The Moral Naturalists

The Moral Naturalists

Joined: May 4th, 2005, 1:31 pm

July 26th, 2010, 3:09 pm #1

The Moral Naturalists
By DAVID BROOKS
Published: July 22, 2010

Where does our sense of right and wrong come from? Most people think it is a gift from God, who revealed His laws and elevates us with His love. A smaller number think that we figure the rules out for ourselves, using our capacity to reason and choosing a philosophical system to live by.

Moral naturalists, on the other hand, believe that we have moral sentiments that have emerged from a long history of relationships. To learn about morality, you don't rely upon revelation or metaphysics; you observe people as they live.

This week a group of moral naturalists gathered in Connecticut at a conference organized by the Edge Foundation. One of the participants, Marc Hauser of Harvard, began his career studying primates, and for moral naturalists the story of our morality begins back in the evolutionary past. It begins with the way insects, rats and monkeys learned to cooperate.

By the time humans came around, evolution had forged a pretty firm foundation for a moral sense. Jonathan Haidt of the University of Virginia argues that this moral sense is like our sense of taste. We have natural receptors that help us pick up sweetness and saltiness. In the same way, we have natural receptors that help us recognize fairness and cruelty. Just as a few universal tastes can grow into many different cuisines, a few moral senses can grow into many different moral cultures.

Paul Bloom of Yale noted that this moral sense can be observed early in life. Bloom and his colleagues conducted an experiment in which they showed babies a scene featuring one figure struggling to climb a hill, another figure trying to help it, and a third trying to hinder it.

At as early as six months, the babies showed a preference for the helper over the hinderer. In some plays, there is a second act. The hindering figure is either punished or rewarded. In this case, 8-month-olds preferred a character who was punishing the hinderer over ones being nice to it.

This illustrates, Bloom says, that people have a rudimentary sense of justice from a very early age. This doesn't make people naturally good. If you give a 3-year-old two pieces of candy and ask him if he wants to share one of them, he will almost certainly say no. It's not until age 7 or 8 that even half the children are willing to share. But it does mean that social norms fall upon prepared ground. We come equipped to learn fairness and other virtues.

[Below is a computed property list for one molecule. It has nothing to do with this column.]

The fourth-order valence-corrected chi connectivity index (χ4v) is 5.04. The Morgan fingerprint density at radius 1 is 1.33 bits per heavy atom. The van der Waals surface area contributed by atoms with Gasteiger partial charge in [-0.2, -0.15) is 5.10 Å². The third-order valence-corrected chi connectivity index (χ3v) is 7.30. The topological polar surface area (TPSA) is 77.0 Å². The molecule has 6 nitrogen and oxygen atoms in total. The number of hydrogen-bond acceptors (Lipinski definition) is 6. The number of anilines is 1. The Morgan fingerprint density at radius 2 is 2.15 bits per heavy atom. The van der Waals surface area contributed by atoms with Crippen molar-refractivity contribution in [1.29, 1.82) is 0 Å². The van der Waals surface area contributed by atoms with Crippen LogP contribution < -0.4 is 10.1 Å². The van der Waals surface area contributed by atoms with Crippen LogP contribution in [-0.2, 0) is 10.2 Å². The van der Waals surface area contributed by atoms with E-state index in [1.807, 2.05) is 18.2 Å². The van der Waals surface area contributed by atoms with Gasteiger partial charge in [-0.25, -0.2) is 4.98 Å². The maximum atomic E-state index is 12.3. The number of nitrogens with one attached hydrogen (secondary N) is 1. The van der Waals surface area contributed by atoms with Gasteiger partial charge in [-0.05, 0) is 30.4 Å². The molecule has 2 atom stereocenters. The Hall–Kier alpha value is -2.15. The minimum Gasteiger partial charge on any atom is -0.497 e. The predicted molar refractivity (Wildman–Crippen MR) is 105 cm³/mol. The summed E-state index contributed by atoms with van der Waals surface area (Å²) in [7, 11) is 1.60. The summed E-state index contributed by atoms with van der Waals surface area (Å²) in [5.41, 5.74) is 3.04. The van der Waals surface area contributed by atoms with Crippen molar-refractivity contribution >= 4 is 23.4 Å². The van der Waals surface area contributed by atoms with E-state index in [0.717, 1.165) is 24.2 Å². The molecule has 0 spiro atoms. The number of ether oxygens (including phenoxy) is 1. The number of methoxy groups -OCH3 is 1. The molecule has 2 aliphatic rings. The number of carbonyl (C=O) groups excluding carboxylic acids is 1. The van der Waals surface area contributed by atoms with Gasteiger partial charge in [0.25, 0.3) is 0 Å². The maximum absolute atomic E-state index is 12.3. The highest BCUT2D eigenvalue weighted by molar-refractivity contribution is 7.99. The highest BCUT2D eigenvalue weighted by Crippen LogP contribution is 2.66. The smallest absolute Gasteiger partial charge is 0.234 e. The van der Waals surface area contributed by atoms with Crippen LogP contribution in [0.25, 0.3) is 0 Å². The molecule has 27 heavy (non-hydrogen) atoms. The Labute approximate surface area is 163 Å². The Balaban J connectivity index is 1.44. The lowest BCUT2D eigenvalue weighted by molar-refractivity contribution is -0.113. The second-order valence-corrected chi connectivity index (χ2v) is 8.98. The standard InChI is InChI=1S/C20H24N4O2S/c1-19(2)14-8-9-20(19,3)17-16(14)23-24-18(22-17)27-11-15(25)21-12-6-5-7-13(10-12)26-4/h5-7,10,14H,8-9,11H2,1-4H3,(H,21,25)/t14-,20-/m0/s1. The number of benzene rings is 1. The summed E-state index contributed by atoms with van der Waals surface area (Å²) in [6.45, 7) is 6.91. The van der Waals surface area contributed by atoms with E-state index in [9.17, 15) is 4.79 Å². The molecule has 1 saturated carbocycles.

These moral faculties structure the way we perceive and respond to the world. If you ask for donations with the photo and name of one sick child, you are likely to get twice as much money than if you had asked for donations with a photo and the names of eight children. Our minds respond more powerfully to the plight of an individual than the plight of a group.

These moral faculties rely upon emotional, intuitive processes, for good and ill. If you are in a bad mood you will make harsher moral judgments than if you're in a good mood or have just seen a comedy. As Elizabeth Phelps of New York University points out, feelings of disgust will evoke a desire to expel things, even those things unrelated to your original mood. General fear makes people risk-averse. Anger makes them risk-seeking.

People who behave morally don't generally do it because they have greater knowledge; they do it because they have a greater sensitivity to other people's points of view. Hauser reported on research showing that bullies are surprisingly sophisticated at reading other people's intentions, but they're not good at anticipating and feeling other people's pain.

The moral naturalists differ over what role reason plays in moral judgments. Some, like Haidt, believe that we make moral judgments intuitively and then construct justifications after the fact. Others, like Joshua Greene of Harvard, liken moral thinking to a camera. Most of the time we rely on the automatic point-and-shoot process, but occasionally we use deliberation to override the quick and easy method. We certainly tell stories and have conversations to spread and refine moral beliefs.

For people wary of abstract theorizing, it's nice to see people investigating morality in ways that are concrete and empirical. But their approach does have certain implicit tendencies.

They emphasize group cohesion over individual dissent. They emphasize the cooperative virtues, like empathy, over the competitive virtues, like the thirst for recognition and superiority. At this conference, they barely mentioned the yearning for transcendence and the sacred, which plays such a major role in every human society.